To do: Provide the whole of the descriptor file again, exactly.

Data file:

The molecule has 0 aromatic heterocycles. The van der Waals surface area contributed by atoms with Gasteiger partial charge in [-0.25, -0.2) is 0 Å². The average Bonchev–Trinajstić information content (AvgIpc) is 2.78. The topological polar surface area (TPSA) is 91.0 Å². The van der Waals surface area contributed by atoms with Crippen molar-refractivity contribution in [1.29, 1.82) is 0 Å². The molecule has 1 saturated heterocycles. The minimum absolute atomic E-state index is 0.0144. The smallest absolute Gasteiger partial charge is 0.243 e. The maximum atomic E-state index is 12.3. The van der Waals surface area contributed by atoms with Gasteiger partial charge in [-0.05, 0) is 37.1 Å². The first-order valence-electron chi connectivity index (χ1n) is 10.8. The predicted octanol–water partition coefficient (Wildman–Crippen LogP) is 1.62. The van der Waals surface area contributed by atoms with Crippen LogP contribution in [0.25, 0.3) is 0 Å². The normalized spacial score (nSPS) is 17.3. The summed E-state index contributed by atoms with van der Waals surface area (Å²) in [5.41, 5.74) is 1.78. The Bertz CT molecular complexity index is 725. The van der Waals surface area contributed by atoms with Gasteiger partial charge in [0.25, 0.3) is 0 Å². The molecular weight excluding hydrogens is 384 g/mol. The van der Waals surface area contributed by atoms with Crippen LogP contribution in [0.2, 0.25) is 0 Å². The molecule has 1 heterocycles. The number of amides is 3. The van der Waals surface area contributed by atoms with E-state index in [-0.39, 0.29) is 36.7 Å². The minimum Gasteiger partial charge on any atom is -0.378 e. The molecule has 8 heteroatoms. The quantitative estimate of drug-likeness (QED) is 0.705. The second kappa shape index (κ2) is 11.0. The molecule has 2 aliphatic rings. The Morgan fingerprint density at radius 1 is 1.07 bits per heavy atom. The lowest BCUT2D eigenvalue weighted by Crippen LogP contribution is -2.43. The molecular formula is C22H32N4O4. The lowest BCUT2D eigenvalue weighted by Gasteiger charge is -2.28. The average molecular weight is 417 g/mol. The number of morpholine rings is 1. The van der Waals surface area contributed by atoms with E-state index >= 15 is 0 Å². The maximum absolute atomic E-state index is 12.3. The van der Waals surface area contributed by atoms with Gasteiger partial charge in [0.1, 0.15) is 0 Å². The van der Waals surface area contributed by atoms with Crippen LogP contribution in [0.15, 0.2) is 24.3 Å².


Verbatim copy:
The molecule has 0 aromatic heterocycles. The van der Waals surface area contributed by atoms with Gasteiger partial charge in [-0.25, -0.2) is 0 Å². The average Bonchev–Trinajstić information content (AvgIpc) is 2.78. The topological polar surface area (TPSA) is 91.0 Å². The van der Waals surface area contributed by atoms with Crippen molar-refractivity contribution in [1.29, 1.82) is 0 Å². The molecule has 1 saturated heterocycles. The minimum absolute atomic E-state index is 0.0144. The smallest absolute Gasteiger partial charge is 0.243 e. The maximum atomic E-state index is 12.3. The van der Waals surface area contributed by atoms with Gasteiger partial charge in [-0.05, 0) is 37.1 Å². The first-order valence-electron chi connectivity index (χ1n) is 10.8. The predicted octanol–water partition coefficient (Wildman–Crippen LogP) is 1.62. The van der Waals surface area contributed by atoms with Crippen LogP contribution in [0.25, 0.3) is 0 Å². The normalized spacial score (nSPS) is 17.3. The summed E-state index contributed by atoms with van der Waals surface area (Å²) in [5.41, 5.74) is 1.78. The Bertz CT molecular complexity index is 725. The van der Waals surface area contributed by atoms with Gasteiger partial charge in [0.25, 0.3) is 0 Å². The molecular weight excluding hydrogens is 384 g/mol. The van der Waals surface area contributed by atoms with Crippen LogP contribution in [0.2, 0.25) is 0 Å². The molecule has 1 heterocycles. The number of amides is 3. The van der Waals surface area contributed by atoms with E-state index in [-0.39, 0.29) is 36.7 Å². The minimum Gasteiger partial charge on any atom is -0.378 e. The molecule has 8 heteroatoms. The quantitative estimate of drug-likeness (QED) is 0.705. The second kappa shape index (κ2) is 11.0. The molecule has 2 aliphatic rings. The Morgan fingerprint density at radius 1 is 1.07 bits per heavy atom. The lowest BCUT2D eigenvalue weighted by Crippen LogP contribution is -2.43. The molecular formula is C22H32N4O4. The lowest BCUT2D eigenvalue weighted by Gasteiger charge is -2.28. The average molecular weight is 417 g/mol. The number of morpholine rings is 1. The van der Waals surface area contributed by atoms with E-state index >= 15 is 0 Å². The maximum absolute atomic E-state index is 12.3. The van der Waals surface area contributed by atoms with Gasteiger partial charge in [0.1, 0.15) is 0 Å². The van der Waals surface area contributed by atoms with Crippen LogP contribution in [0.15, 0.2) is 24.3 Å².